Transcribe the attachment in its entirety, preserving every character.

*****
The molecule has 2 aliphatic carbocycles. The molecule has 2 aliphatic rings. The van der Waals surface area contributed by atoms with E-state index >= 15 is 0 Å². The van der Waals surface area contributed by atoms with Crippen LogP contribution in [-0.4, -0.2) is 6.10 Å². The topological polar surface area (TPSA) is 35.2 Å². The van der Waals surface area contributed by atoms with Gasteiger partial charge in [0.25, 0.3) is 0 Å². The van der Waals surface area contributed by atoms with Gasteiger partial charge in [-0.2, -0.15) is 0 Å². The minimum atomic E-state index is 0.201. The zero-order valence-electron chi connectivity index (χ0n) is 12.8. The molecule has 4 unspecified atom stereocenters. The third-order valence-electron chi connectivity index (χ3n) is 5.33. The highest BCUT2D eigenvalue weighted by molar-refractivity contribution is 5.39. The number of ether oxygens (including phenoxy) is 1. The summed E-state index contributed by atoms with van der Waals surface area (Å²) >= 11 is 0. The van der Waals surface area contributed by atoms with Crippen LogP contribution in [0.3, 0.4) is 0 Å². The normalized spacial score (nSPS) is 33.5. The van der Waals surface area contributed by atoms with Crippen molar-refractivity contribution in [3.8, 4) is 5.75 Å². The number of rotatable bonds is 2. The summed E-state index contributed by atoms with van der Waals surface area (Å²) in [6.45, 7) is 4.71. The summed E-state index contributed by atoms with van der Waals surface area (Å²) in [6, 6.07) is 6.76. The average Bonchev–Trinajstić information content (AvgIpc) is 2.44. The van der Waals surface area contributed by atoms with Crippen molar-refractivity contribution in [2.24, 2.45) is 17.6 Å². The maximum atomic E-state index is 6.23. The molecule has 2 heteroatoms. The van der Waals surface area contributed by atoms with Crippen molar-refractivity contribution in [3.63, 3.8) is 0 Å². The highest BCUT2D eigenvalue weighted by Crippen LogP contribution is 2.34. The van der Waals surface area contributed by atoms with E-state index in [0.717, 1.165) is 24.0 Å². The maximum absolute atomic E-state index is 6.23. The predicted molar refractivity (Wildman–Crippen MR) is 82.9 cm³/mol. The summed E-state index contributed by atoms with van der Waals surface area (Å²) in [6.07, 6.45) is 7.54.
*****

The molecule has 2 aliphatic carbocycles. The molecule has 2 aliphatic rings. The van der Waals surface area contributed by atoms with E-state index >= 15 is 0 Å². The van der Waals surface area contributed by atoms with Crippen LogP contribution in [-0.4, -0.2) is 6.10 Å². The topological polar surface area (TPSA) is 35.2 Å². The van der Waals surface area contributed by atoms with Gasteiger partial charge in [0.25, 0.3) is 0 Å². The van der Waals surface area contributed by atoms with Gasteiger partial charge in [-0.2, -0.15) is 0 Å². The minimum atomic E-state index is 0.201. The zero-order valence-electron chi connectivity index (χ0n) is 12.8. The molecule has 4 unspecified atom stereocenters. The third-order valence-electron chi connectivity index (χ3n) is 5.33. The highest BCUT2D eigenvalue weighted by molar-refractivity contribution is 5.39. The number of ether oxygens (including phenoxy) is 1. The summed E-state index contributed by atoms with van der Waals surface area (Å²) >= 11 is 0. The van der Waals surface area contributed by atoms with Crippen LogP contribution in [0.3, 0.4) is 0 Å². The normalized spacial score (nSPS) is 33.5. The van der Waals surface area contributed by atoms with Crippen molar-refractivity contribution in [3.8, 4) is 5.75 Å². The number of rotatable bonds is 2. The summed E-state index contributed by atoms with van der Waals surface area (Å²) in [6.45, 7) is 4.71. The summed E-state index contributed by atoms with van der Waals surface area (Å²) in [6, 6.07) is 6.76. The average Bonchev–Trinajstić information content (AvgIpc) is 2.44. The van der Waals surface area contributed by atoms with Crippen molar-refractivity contribution in [2.24, 2.45) is 17.6 Å². The maximum atomic E-state index is 6.23. The molecule has 2 heteroatoms. The van der Waals surface area contributed by atoms with Crippen molar-refractivity contribution in [3.63, 3.8) is 0 Å². The highest BCUT2D eigenvalue weighted by Crippen LogP contribution is 2.34. The van der Waals surface area contributed by atoms with E-state index in [0.717, 1.165) is 24.0 Å². The maximum absolute atomic E-state index is 6.23. The predicted molar refractivity (Wildman–Crippen MR) is 82.9 cm³/mol. The summed E-state index contributed by atoms with van der Waals surface area (Å²) in [6.07, 6.45) is 7.54.